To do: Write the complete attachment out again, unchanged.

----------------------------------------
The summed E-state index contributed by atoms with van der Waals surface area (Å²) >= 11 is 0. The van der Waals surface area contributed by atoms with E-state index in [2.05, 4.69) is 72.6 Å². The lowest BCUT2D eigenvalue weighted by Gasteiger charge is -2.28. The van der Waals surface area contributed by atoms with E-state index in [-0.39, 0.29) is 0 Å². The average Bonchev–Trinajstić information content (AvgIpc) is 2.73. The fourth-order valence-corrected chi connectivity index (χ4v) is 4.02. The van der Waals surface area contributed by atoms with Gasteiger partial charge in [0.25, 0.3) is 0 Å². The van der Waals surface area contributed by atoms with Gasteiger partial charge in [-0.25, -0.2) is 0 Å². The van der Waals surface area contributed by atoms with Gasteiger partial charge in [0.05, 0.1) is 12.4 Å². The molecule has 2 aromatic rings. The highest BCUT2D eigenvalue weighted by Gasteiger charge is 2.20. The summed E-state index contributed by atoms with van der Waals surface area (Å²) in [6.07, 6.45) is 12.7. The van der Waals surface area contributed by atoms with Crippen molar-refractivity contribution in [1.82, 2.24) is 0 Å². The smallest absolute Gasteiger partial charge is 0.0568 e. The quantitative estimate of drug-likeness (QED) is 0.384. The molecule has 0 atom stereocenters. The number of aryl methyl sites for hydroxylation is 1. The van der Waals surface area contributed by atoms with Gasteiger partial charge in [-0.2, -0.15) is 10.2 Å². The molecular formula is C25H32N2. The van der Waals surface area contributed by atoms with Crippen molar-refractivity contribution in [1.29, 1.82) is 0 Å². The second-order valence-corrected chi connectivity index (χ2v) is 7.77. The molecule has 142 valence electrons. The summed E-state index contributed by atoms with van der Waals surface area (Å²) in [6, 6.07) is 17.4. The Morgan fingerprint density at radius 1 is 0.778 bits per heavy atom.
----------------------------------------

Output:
The summed E-state index contributed by atoms with van der Waals surface area (Å²) >= 11 is 0. The van der Waals surface area contributed by atoms with E-state index in [2.05, 4.69) is 72.6 Å². The lowest BCUT2D eigenvalue weighted by Gasteiger charge is -2.28. The van der Waals surface area contributed by atoms with E-state index in [-0.39, 0.29) is 0 Å². The average Bonchev–Trinajstić information content (AvgIpc) is 2.73. The fourth-order valence-corrected chi connectivity index (χ4v) is 4.02. The van der Waals surface area contributed by atoms with Gasteiger partial charge in [0.25, 0.3) is 0 Å². The van der Waals surface area contributed by atoms with Gasteiger partial charge in [-0.25, -0.2) is 0 Å². The van der Waals surface area contributed by atoms with Gasteiger partial charge in [0.05, 0.1) is 12.4 Å². The molecule has 2 aromatic rings. The highest BCUT2D eigenvalue weighted by Gasteiger charge is 2.20. The summed E-state index contributed by atoms with van der Waals surface area (Å²) in [6.07, 6.45) is 12.7. The van der Waals surface area contributed by atoms with Crippen molar-refractivity contribution in [1.82, 2.24) is 0 Å². The smallest absolute Gasteiger partial charge is 0.0568 e. The quantitative estimate of drug-likeness (QED) is 0.384. The molecule has 0 atom stereocenters. The number of aryl methyl sites for hydroxylation is 1. The van der Waals surface area contributed by atoms with Gasteiger partial charge in [-0.2, -0.15) is 10.2 Å². The molecular formula is C25H32N2. The van der Waals surface area contributed by atoms with Crippen molar-refractivity contribution in [1.29, 1.82) is 0 Å². The second-order valence-corrected chi connectivity index (χ2v) is 7.77. The molecule has 142 valence electrons. The summed E-state index contributed by atoms with van der Waals surface area (Å²) in [6, 6.07) is 17.4. The Morgan fingerprint density at radius 1 is 0.778 bits per heavy atom.